Better patient compliance could save millions

The so-called rule of thirds highlights one of medicine’s biggest challenges: patient compliance. It states that a third of patients take medical advice to a degree that it is effective; a third follow advice, but not enough for it to work; and a third just do not bother.

It is widely estimated that medicines are no taken as prescribed 50 per cent of the time; which should not be sniffed at given the NHS spends £16 billion on drugs each year.

It is hard to estimate the precise cost of poor patient compliance; £300 million is widely quoted, but this may be a vast underestimate because of a sinister domino effect.

For example, one in four patients reportedly do not take blood pressure medication as prescribed. Many are symptom-free and assume they do not need treatment, but high blood pressure is a silent killer, and implicated in tens of thousands of heart attacks and strokes that strike without warning.

The British Heart Foundation reported in 2018 that the total annual cost of treating heart and circulatory diseases in the UK was £9 billion.

How wearables could save your life

Theories abound in ignorance about how to improve patient compliance. Experts have recommended, among many other things, adjusting the timing and frequency of medication, alarm systems, and sending reminders by post, email or telephone.

The answer may lie in digital medicine and technologies and products that directly impact diagnosis, prevention and treatment. These include artificial intelligence, machine-learning, robotics, telemedicine and wearables.

Wearables such as the Apple Watch not only help to enhance patient compliance by issuing pill reminders, but also save lives. For instance, a 62-year-old builder felt terrible after lunch. When his watch revealed an abnormally high pulse rate, he called an ambulance. Doctors told him that he might have died if he had gone straight home.

Wearables and smartphones can also track other vital signs such as abnormal heart rhythms, blood glucose and blood pressure. Instant access to such critical information may make us more health conscious and, it is hoped, medicine compliant.

Could digital tech make medication regimes easier to handle?

Digital interventions are also helping patients handle complex and potentially confusing medicine regimes. For example, Andrew had to take 32 pills in the morning and 32 at night after his second kidney transplant. The smartphone app MyMedSchedule successfully sent him pill alerts via text messages.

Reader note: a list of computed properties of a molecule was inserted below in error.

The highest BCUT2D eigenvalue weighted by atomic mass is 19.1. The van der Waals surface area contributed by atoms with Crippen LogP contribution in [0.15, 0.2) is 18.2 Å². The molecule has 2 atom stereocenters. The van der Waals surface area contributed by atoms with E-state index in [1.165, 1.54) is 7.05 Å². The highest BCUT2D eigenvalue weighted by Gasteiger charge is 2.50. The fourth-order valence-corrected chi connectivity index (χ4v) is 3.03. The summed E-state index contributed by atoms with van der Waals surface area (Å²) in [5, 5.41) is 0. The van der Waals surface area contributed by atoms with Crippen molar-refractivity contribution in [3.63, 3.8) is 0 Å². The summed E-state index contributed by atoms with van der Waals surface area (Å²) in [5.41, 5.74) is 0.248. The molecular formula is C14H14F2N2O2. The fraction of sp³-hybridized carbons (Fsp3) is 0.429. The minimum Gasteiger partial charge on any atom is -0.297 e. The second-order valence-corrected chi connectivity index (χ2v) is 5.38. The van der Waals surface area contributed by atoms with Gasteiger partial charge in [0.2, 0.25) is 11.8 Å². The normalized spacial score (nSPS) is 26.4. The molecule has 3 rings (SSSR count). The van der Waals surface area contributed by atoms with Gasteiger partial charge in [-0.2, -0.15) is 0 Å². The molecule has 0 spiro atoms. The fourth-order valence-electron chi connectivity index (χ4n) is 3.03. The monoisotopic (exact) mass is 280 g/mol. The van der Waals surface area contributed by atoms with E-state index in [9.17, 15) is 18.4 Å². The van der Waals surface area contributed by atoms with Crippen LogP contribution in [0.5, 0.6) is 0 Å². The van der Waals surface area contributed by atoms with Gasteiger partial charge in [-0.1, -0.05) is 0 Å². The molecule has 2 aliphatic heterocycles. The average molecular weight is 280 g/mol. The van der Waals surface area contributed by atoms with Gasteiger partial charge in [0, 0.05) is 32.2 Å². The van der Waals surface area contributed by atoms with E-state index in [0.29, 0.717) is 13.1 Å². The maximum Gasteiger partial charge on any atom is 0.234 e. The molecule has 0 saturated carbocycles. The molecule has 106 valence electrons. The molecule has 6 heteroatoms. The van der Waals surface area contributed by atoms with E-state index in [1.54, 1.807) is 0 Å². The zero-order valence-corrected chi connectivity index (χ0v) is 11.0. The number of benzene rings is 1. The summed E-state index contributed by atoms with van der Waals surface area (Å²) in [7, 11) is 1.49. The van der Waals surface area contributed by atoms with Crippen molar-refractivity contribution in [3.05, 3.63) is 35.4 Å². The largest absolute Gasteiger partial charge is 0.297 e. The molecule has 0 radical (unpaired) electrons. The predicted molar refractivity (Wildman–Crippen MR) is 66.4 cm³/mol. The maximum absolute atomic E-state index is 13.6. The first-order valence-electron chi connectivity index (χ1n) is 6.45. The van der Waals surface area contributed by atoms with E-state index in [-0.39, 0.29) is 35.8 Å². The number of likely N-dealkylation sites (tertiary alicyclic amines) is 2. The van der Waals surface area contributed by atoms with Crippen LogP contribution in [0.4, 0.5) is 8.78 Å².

The need for so many pills may seem extraordinary, but kidney transplant patients routinely take immunosuppressants, anti-inflammatory agents, blood-pressure tablets, aspirin, cholesterol-lowering statins and phosphate binders to restrict phosphorus absorption from food.

They are not the only patients with large pill schedules. More than a third of over-75s in the UK reportedly take four or more medicines a day; the greater the number, the greater the possible scope for errors and confusion.

The need for greater patient adherence extends beyond pills

Concern over patient compliance is not restricted to pills and tablets. In March, Asthma UK warned that more than a million people in the UK could be at risk from potentially life-threatening asthma attacks because of inhaler misuse. They use inhalers to get medicines into their lungs, but poor technique can leave the medicine in the mouth or back of the throat, where it can cause side effects such as oral thrush or a sore throat.

Asthma UK says: “Every day, the lives of three families are devastated by the death of a loved one to an asthma attack and tragically two thirds of these deaths are preventable.”

The charity’s warning followed a US study involving 7,558 patients. An innovative digital sensor attached to their inhalers showed that 84 per cent of them had faulty techniques, according to a report in the Journal of Allergy and Clinical Immunology in Practice. The study was carried out by digital health company Propeller Health in partnership with the University of Colorado School of Medicine and Children’s Hospital Colorado.

Linked to the patient’s mobile phone or computer, the sensor can alert the patient and provide medication reminders, air quality forecasts, symptom advice and self-management tips.

In theory most patients need only a few tweaks to their inhaler technique to get it right, but who is going to advise them? Asthma UK says: “According to national guidelines, everyone with asthma should get their inhaler technique checked as part of their yearly asthma review with their GP or asthma nurse. But with dozens of types of inhalers that need to be taken in different ways, it can be difficult for doctors and nurses to know how they all work.”

Will a digital NHS improve patient compliance?

This is a strong argument for a switch to digital health, an argument supported by the NHS Long-Term Plan. Published in January, the plan states: “People will be empowered, and their experience of health and care will be transformed by the ability to access, manage and contribute to digital tools, information and services. We will ensure these technologies work for everyone, from the most digitally literate to the most technology averse.”

But independent think tank the King’s Fund warns: “Like many others, we have been deeply concerned about the state of the NHS workforce and its ability to deliver existing commitments, let alone any new ones.”

There is another reason for caution. The government has snatched back money previously allocated to digital projects. This may have been a false economy in view of the vast cost of poor patient compliance, among many other things.